Your Finances; Your Future

Improve Your Credit Score

Simple Ways to Raise Your Credit Score
You probably know the importance of a high credit score, as many companies – from lenders to insurers to cell phone service providers – use it to evaluate your credit risk. In today’s tough economy, keeping your credit score high is as important as ever, as your ability to secure a loan or refinance your home for a better mortgage depends on it.

With a little discipline, raising your credit score and keeping it high does not have to be difficult. Following are some tips for people who want to raise their credit scores:

Don’t Be Late With Your Payments. When it comes to raising or maintaining your credit score, the most important thing you can do is pay all your bills on time. The "pay by" date is the date by which your payment must be received. When you’re paying your bills, be sure to allow sufficient time for mailing to avoid a late fee. You may want to consider other payment options, such as online payments or pre-authorized debit, which are fast and free. Plus, you save money on postage.

Avoid Carrying a Balance. If you can pay your bills in full and avoid carrying balances on your credit cards, your credit score is likely to increase. High balances are bad for your credit score. Even if you pay more than the minimum and all of your bills on time, high utilization of credit is typically a sign of financial stress and may lower your credit score. If you must revolve your balances, keep them to a small amount of your available credit.

Minimize Inquiries. When you apply for credit, the lender pulls your file. That’s called an inquiry and it will be recorded on your credit history. Too many inquiries within a short period of time may have a negative effect on your credit history and score. So if you’re planning for a big purchase, like a home or a car, keep excess inquiries off your credit history by not applying for other loans or opening up credit accounts while you’re in the process of shopping for the loan for that purchase. And when you’re shopping for that home or car loan, make all your applications within a two-week period. Then all the inquiries will count as one (as opposed to multiple inquiries), with only a five-point hit to your credit score.
Make Multiple Micropayments in a Billing Cycle. If you want to know how to repair your credit, it’s a good idea to pay a portion of your bills each week or even half of it every 2 weeks. You’ll create good payment habits and feel satisfied knowing that you’re building credit and keeping your card balance low. It’s ideal to train yourself to make multiple micropayments especially if you handle your payments electronically through the card issuers banking portal.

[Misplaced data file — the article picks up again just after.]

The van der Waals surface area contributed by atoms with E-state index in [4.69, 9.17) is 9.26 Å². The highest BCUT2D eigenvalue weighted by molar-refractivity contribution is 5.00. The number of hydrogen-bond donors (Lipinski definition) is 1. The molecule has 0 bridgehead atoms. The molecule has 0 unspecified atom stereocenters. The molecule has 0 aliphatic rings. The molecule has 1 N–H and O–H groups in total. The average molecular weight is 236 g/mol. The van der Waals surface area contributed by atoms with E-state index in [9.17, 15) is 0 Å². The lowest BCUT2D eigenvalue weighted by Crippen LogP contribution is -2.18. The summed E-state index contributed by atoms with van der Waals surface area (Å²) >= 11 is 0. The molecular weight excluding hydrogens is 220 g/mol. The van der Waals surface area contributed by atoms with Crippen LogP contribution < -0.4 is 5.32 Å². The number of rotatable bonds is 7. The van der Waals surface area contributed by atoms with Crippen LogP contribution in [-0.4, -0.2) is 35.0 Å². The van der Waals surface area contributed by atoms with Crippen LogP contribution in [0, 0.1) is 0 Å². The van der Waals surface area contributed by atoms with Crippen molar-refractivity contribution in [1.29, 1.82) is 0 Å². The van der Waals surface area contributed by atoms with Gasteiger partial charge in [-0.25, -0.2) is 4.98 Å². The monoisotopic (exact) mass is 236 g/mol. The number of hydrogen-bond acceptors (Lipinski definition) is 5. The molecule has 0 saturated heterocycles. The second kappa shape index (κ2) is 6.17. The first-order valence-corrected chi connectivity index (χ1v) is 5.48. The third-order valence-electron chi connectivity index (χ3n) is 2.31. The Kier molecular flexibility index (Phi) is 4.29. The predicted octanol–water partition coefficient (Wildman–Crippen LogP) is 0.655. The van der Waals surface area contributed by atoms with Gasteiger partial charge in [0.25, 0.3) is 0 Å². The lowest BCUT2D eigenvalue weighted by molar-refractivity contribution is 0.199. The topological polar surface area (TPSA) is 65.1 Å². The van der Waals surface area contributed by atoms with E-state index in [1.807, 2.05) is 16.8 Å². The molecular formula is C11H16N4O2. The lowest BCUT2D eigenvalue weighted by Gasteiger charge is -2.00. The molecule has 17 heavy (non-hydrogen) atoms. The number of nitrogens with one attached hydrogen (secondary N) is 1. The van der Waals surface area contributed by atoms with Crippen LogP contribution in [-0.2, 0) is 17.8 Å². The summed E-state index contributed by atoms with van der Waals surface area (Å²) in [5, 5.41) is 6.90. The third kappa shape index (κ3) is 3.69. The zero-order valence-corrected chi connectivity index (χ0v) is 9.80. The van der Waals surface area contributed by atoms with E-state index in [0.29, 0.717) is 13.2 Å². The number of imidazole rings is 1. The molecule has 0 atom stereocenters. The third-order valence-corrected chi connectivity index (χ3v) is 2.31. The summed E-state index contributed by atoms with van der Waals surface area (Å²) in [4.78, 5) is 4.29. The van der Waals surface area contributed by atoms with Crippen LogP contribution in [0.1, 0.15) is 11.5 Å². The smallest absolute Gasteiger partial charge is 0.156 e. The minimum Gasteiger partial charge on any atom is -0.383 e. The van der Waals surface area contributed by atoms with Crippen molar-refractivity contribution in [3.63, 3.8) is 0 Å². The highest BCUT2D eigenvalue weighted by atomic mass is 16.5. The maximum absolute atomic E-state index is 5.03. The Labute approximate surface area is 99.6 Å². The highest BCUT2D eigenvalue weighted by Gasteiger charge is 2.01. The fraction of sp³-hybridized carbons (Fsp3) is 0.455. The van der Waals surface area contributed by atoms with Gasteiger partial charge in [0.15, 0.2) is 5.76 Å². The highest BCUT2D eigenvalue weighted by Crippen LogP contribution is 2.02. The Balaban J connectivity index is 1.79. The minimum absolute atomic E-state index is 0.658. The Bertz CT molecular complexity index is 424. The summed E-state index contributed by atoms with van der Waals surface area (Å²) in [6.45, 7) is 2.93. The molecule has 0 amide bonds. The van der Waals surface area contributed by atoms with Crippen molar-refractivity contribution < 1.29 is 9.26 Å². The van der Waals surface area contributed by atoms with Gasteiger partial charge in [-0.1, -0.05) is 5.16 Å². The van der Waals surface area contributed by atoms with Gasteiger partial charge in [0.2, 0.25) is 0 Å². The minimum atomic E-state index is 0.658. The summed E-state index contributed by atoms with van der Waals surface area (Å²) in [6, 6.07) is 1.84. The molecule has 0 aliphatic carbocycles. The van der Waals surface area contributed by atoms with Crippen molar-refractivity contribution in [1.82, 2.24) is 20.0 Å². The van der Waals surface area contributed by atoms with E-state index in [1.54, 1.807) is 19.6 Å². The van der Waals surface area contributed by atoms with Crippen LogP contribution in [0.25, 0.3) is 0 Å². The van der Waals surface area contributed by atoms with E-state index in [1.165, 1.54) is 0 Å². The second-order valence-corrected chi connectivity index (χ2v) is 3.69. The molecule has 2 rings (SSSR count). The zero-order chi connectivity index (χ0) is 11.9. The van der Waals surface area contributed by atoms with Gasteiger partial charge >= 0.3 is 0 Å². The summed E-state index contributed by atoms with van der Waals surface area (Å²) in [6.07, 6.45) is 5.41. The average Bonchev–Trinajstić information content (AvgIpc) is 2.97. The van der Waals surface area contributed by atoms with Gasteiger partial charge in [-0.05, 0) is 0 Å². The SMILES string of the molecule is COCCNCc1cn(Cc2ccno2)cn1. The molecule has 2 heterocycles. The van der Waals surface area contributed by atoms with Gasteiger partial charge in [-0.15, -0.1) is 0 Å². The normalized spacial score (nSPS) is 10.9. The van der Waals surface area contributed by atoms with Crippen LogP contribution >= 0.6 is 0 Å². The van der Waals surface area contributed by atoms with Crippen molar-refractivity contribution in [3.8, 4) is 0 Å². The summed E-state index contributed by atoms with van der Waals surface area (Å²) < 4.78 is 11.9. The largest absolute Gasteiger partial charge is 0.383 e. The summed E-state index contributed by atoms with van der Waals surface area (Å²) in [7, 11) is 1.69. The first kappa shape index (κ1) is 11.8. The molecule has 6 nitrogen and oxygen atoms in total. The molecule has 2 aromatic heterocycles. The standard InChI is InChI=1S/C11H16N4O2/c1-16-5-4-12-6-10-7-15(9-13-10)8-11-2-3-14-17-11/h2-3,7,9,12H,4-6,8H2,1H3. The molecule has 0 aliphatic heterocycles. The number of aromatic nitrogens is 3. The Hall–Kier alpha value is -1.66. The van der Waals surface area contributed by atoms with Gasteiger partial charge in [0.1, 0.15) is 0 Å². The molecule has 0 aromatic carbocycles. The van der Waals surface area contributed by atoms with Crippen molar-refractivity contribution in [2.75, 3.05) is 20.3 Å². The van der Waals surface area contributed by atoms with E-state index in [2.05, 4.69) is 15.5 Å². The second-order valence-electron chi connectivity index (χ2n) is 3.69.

Pay Off Your Largest Debts First. As simple as it sounds, paying off your largest debt isn’t as common as you may think. If your credit is damaged, focusing your payments toward your highest amount of debt will help teach you how to fix your credit. Let’s assume you have money set aside each month to pay off your card. You need to decide which one is worth the most to pay off. For example, let’s pretend you have a card that you barely use and don’t have a high balance on it, and you have another card that you have used for years and have been slow about paying back. You probably have accumulated quite a bit of interest on your higher balance card because you haven’t reduced the balance you owe in a long time. Therefore, it’s probably for the best that you use your money to lower the card with the highest balance and interest.

Closing Old, Paid Off Credit Accounts. This may seem like a good idea at first, but it’s actually the opposite of what you want to do. Closing old credit accounts can show up on your credit report and make your credit history look bad. If you want to know how to improve your credit score, you should become aware that keeping an already paid off account open shows creditors that you’re reliable and a good risk.

In Conclusion. Having a good credit score doesn’t have to be such a daunting task. If you have money management skills and can keep up with your balance, your credit score will improve. The key thing to remember is to pay the credit card balance, keep the balance low, and only apply for credit card accounts as needed.